A few days ago, a young lad, no more than 20 years old, playfully reached out to touch my daughter’s hand as we walked through the mall. It was not in the least threatening, more playful than anything, but she did not take it well at all. She was furious and would probably have broken his wrist if she had not restrained herself (she was a national TaeKwonDo champion). I felt quite sorry for the lad, and then a Facebook friend pointed out to me, it is all to do with CONSENT. If you force your attention, be it physical or verbal, onto someone who does not want it, then it is abuse. You are crossing a boundary that you have no right crossing.
ITV recently started a six-part series called Liar about Laura, an ambitious teacher, and Andrew, a widowed surgeon. They are both very attractive and successful. Laura teaches Andrew’s son, and living in a small village, they run into each other socially. One evening, they decide to meet up for dinner, and one thing leads to another: they go off to bed happily with each other.
But in a scene that was not shown, something changed between the pair. The next morning, Laura accuses Andrew of rape. Andrew protests vehemently that it was consensual, and the last scene of the couple flirting would lead viewers to the same conclusion. You can read about the storyline here.….worth a read!
But what is rape?
As the law goes, a person is allowed to cry rape even if he/she voluntary goes to bed with the other party, removes his/her clothes readily and engages in foreplay but changes his/her mind at the last moment. Because no is always a no.
On the other side of the coin, there had been several cases in the UK where women have been charged with falsely accusing men of rape out of vendetta, vindictiveness or revenge. The accused’s life and career are ruined by the accusation and public trial, whilst the accuser is always protected by law guaranteeing anonymity. This law was intended to encourage rape victims to come forward but has, on occasions, been misused.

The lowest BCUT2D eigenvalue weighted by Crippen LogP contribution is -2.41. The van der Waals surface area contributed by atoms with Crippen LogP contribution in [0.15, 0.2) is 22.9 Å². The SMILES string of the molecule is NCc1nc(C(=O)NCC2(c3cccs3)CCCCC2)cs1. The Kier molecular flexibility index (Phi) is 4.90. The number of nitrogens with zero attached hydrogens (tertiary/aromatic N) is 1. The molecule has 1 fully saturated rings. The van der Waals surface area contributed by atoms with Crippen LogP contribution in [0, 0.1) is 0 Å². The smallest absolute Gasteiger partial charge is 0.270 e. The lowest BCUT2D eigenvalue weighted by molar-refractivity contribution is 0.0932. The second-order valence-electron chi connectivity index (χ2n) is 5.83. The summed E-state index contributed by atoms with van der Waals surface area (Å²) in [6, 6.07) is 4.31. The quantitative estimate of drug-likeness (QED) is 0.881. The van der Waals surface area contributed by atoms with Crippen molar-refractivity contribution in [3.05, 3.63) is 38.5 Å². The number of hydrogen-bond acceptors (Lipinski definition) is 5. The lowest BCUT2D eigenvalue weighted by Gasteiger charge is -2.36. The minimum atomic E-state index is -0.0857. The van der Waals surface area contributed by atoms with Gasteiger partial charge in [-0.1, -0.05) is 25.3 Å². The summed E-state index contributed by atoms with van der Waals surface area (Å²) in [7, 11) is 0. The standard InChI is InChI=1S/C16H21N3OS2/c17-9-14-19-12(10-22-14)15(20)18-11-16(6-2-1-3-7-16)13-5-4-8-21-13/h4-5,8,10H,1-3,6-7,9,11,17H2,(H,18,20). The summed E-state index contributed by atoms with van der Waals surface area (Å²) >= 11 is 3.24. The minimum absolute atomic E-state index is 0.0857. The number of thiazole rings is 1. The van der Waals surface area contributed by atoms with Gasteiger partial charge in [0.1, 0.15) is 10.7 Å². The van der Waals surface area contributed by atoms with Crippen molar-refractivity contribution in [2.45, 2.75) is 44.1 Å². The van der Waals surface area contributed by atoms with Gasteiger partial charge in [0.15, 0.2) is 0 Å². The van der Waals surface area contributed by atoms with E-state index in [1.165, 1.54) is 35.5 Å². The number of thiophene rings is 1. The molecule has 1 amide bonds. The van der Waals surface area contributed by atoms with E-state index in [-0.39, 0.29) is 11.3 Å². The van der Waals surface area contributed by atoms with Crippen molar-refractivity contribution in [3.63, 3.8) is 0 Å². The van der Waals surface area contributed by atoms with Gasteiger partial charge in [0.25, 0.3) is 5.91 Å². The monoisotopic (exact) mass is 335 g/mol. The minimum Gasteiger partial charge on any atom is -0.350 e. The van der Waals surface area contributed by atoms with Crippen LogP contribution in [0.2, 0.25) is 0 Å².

And almost always in rape cases, it is one person’s word against the other, and there are always two sides of the story.
But rather than be embroiled in another pointless (and potentially damaging) duality of male-vs-female, right-vs-wrong, etc, I would like to share some thoughts about how we can teach our children about boundaries:
- I think parents have to model it. Forcing a child to eat when he is full is crossing the boundary.
- Don’t force a child to kiss relatives he is not familiar with/reluctant to.
- Encourage children to speak confidently about what they find uncomfortable or unpleasant.
- Allow them to have space.
- Teach your child, if his or her friend does not want to hold hands or cuddle, leave the friend alone.
- If you have teenage children, explain to them about the rights of the other party. Discuss.
Main photo: Main characters of Liar (ITV)